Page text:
Manual handling (lifting, carrying and handling of loads) is one of the most common causes of injury at work resulting, typically, in muscular strains or physical injury. The Health and Safety (Manual Handling Operations) Regulations 1992 require every manual handling task to be managed in a way that minimises the risk to those involved. The management process required is, in essence, a risk assessment. The starting point is to consider whether the manual handling task is necessary or if the work might be organised differently, or perhaps mechanised. Major alteration and remedial actions may not be immediately possible, but may be identified as a future goal.
Assessing the risk
Where manual handling is essential, a risk assessment of the task(s) must be carried out. Responsibility for this should be assigned to appropriate members of staff who may also require some training in the risk assessment process. Where the risk is low, assessments can sometimes be done generically, for example, by looking at a particular type of handling operation. However, where risks are higher, the risk assessments will usually need to be specific to the task .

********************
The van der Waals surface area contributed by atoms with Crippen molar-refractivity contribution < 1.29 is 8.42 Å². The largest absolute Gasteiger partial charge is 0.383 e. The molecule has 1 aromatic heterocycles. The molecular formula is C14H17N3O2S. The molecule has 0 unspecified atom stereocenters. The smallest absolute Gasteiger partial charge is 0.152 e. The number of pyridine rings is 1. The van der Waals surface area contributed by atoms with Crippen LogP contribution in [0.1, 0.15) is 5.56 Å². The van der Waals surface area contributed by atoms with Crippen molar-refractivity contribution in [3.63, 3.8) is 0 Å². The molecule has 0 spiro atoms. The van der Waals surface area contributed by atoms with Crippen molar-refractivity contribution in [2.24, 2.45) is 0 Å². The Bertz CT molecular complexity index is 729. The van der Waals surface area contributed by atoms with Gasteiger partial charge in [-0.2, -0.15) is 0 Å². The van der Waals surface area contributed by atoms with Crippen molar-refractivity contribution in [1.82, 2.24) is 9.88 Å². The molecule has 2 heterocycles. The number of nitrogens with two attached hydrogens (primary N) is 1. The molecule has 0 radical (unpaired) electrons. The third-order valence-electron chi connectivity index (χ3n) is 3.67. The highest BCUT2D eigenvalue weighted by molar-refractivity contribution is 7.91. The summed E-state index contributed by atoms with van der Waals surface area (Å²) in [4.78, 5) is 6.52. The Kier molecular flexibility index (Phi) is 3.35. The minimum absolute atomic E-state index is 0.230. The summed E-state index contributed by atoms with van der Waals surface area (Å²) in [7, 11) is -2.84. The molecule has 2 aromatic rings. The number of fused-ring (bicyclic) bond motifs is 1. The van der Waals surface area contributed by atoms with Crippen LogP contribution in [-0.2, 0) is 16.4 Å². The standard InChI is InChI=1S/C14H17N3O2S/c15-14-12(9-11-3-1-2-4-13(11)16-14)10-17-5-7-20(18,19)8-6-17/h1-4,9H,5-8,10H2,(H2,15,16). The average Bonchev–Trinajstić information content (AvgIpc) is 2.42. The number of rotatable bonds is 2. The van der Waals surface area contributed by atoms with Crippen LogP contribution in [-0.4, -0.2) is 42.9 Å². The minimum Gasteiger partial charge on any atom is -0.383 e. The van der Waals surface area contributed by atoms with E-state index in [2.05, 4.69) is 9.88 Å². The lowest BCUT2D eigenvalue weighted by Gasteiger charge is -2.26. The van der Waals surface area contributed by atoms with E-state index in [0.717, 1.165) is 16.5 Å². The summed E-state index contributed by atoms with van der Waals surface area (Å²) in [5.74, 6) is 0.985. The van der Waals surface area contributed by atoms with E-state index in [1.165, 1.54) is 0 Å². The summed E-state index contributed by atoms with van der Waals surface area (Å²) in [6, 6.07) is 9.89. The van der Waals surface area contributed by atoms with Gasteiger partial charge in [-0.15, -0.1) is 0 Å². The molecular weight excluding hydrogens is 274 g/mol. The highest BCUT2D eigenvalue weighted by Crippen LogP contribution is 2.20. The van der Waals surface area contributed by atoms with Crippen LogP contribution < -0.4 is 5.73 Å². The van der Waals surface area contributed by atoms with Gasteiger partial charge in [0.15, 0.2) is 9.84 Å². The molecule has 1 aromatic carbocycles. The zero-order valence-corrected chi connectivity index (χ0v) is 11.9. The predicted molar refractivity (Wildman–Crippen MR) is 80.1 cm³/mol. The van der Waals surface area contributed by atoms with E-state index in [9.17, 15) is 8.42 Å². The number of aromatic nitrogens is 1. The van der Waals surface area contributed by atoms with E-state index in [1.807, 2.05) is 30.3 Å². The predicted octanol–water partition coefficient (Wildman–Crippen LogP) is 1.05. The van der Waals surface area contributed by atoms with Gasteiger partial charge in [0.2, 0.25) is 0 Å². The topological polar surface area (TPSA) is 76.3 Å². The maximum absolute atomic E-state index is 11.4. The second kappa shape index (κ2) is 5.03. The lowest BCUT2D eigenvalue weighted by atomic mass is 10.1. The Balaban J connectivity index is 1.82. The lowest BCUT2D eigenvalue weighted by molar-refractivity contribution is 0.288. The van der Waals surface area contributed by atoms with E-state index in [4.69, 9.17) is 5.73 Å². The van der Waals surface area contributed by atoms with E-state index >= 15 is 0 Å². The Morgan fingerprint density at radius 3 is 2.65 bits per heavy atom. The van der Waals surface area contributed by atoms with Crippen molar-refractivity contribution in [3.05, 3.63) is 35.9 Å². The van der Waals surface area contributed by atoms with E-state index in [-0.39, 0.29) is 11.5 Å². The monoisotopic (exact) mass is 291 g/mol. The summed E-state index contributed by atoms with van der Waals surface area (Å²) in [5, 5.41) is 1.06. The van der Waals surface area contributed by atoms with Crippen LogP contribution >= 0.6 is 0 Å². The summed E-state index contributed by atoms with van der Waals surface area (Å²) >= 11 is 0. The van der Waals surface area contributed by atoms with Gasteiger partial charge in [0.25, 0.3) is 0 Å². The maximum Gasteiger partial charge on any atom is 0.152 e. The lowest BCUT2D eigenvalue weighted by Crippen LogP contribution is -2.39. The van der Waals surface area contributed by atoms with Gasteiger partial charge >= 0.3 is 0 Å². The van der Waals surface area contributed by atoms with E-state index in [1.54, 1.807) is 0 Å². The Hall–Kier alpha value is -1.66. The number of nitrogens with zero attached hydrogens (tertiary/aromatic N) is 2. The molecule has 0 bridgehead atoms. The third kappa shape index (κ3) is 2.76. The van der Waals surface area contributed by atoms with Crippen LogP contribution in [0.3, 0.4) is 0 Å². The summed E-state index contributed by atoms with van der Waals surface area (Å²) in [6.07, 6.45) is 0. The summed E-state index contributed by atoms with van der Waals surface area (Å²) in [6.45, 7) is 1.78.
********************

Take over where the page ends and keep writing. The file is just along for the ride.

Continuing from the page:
Staff members who are regularly involved in manual handling as part of their work must be provided with formal training and should also receive periodic refresher training. SEPS arranges manual handling courses on a cost-recovery basis. Please see our training information pages or contact us on email@example.com for more information. (Note that these are for University staff or students only and are not available to external organisations or individuals.)
Personal Protective Equipment (PPE)
In some cases protective clothing such as safety footwear, heat resistant gloves etc. will have to be provided to staff involved in manual handling tasks. See SEPS guidance on personal protective equipment (PPE).
SEPS guidance on manual handling and a specific manual handling assessment checklist can be downloaded from the links below: